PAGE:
If you read enough articles about youth sports, it's hard not to come away with the belief that pickup games are dead. That with the rise of technology, two paycheck families, and safety concerns, this form of sports play is a quaint relic of our past. Great back then, but impossible now.
The baby-boomers of course still prattle on about how they spent much of their youth outside playing neighborhood games of pickup baseball, football, and basketball; how their moms used to kick them outside, telling them not to come back until lunch or dinner. But modern parents and youth sports pundits know better. Society has changed, kids are different, and youth sports reflect this new reality.
The golden age of pickup is dead—forever rest in peace. Hail to the new age of organized sports!
Or so it would seem if you believe all you read.
But wait, not so fast... Like the elderly man being hauled away in that old Monty Python movie, The Holy Grail, the spirit of pickup play is crying out, “I’m not dead yet!”
Pickup games are alive—at least in the sport of basketball. Take a look at the short video clip below. (I shot this a few weekends ago at my local YMCA.)
As you can see, the gym was filled with kids (of all ages) playing pickup basketball. There was a full-court game going on and kids shooting and playing on the side baskets. Other kids were on the sidelines waiting to play; many of whom were talking with their friends.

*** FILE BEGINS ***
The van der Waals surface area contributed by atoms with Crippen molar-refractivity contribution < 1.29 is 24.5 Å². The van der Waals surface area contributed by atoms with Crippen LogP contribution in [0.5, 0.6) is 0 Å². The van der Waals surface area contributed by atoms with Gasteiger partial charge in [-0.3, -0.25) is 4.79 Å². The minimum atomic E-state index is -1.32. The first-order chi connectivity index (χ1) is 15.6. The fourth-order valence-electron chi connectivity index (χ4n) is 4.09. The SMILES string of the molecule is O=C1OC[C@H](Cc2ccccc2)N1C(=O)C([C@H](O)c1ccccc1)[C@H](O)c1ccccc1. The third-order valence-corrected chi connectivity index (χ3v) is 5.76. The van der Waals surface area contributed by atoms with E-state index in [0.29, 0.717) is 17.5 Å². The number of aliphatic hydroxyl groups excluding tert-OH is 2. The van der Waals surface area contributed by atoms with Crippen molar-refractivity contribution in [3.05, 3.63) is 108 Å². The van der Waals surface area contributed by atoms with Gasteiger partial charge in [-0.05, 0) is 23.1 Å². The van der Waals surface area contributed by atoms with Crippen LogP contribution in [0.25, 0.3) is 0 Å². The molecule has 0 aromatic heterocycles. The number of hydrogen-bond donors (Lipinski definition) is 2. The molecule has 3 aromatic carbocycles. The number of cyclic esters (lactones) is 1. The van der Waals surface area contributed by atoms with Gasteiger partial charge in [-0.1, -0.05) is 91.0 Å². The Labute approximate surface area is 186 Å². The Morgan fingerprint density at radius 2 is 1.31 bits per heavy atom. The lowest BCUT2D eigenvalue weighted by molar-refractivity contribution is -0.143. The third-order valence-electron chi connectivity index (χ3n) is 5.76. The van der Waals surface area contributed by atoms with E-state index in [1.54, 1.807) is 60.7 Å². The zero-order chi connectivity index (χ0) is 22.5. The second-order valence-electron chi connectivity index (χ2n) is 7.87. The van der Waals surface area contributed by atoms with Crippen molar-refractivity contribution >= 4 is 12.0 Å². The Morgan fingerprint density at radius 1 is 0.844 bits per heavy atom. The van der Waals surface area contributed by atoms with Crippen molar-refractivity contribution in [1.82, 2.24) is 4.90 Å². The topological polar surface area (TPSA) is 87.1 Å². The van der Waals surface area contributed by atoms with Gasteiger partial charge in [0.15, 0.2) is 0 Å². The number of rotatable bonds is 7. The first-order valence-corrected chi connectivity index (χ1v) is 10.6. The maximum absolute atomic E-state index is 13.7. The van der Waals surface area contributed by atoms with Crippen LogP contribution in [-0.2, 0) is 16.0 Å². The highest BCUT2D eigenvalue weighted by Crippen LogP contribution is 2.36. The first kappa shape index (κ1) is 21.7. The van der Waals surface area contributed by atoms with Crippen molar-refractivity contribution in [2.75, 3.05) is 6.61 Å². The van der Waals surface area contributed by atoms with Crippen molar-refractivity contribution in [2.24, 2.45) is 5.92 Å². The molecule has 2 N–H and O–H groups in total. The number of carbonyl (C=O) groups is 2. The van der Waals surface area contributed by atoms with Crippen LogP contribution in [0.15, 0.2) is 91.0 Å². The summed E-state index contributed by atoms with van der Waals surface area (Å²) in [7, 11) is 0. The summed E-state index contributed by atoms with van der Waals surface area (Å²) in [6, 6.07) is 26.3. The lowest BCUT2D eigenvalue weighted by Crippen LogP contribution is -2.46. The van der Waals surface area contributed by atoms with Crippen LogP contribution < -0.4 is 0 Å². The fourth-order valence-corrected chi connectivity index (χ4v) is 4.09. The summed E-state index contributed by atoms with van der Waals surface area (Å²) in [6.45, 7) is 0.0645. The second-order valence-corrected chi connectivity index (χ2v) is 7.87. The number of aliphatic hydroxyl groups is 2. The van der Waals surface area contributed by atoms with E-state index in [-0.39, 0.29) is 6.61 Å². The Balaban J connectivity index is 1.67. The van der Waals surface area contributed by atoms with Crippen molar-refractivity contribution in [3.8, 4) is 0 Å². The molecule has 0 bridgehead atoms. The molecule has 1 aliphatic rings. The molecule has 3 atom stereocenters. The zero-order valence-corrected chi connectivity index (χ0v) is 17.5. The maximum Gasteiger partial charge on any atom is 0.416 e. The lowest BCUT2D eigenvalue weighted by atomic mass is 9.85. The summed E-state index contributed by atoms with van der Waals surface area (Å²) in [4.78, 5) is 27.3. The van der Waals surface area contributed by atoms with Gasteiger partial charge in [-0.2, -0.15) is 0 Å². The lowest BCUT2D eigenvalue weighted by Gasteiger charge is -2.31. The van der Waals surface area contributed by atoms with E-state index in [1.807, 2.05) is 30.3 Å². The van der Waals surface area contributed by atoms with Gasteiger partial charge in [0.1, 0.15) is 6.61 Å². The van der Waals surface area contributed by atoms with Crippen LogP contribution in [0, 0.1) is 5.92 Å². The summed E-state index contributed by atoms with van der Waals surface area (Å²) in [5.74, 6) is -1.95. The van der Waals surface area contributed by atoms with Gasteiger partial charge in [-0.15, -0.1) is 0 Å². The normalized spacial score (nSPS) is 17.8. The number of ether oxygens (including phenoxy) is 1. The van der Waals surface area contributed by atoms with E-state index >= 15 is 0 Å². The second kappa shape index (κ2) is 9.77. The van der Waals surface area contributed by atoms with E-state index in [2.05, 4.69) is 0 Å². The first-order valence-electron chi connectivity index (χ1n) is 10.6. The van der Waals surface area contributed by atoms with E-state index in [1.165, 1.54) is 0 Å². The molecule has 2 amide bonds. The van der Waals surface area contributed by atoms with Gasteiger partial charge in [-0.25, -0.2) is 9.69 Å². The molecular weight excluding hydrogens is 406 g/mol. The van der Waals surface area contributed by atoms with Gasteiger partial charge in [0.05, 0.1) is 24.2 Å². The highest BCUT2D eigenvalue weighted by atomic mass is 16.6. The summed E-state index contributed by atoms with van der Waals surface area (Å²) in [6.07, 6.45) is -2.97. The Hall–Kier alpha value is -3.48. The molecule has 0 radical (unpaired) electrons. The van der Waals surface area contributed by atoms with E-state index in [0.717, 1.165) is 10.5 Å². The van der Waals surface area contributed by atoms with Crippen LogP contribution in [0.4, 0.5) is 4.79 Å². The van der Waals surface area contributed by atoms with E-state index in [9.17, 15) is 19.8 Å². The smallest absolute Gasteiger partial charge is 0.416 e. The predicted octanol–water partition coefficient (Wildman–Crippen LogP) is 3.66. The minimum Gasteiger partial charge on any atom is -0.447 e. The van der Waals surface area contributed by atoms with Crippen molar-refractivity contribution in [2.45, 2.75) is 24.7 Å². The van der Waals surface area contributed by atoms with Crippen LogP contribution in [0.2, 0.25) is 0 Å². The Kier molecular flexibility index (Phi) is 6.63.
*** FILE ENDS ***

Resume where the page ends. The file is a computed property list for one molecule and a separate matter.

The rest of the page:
Technology was also on the sideline. Cellphones were laying on the floor near the wall (and many other phones were undoubtedly tucked away in sweatshirt pockets). Occasionally, a kid picked up a phone and checked for new messages. But technology wasn't winning kids' mind share in this gym—self-directed play was. Face-to-face, physical interaction was crushing "social networking."
I've coached several of these kids and am aware that they play on local school teams. They get plenty of exercise and basketball. But as this video shows, they still want to play in a more social setting with their friends (many of whom do not play on the school teams). They want to have fun—but a different type of fun than they experience playing organized sports.
Other kids, who either don't have the ability or desire to play on the school teams, were also on the court and sidelines. They were having fun, socializing, and getting exercise.
So what's going on here?
It sure doesn't look to me that kids have given up on pickup games. So why do so many proclaim that self-directed play is largely a thing of the past?
The Culture of Self-Directed PlayPickup basketball games are alive and well at my local YMCA for a couple of reasons. First, the Y provides kids with a central gathering place. It’s a semi-supervised, safe setting in which kids can play basketball the way they want and need. The YMCA also serves a second purpose—the culture of playing pickup basketball is passed on within its walls. Older kids watch adults play pickup games and younger kids watch teenagers do the same. This transfer of culture and experience fuels the pickup game engine.
Unfortunately, things have changed in other sports (and settings).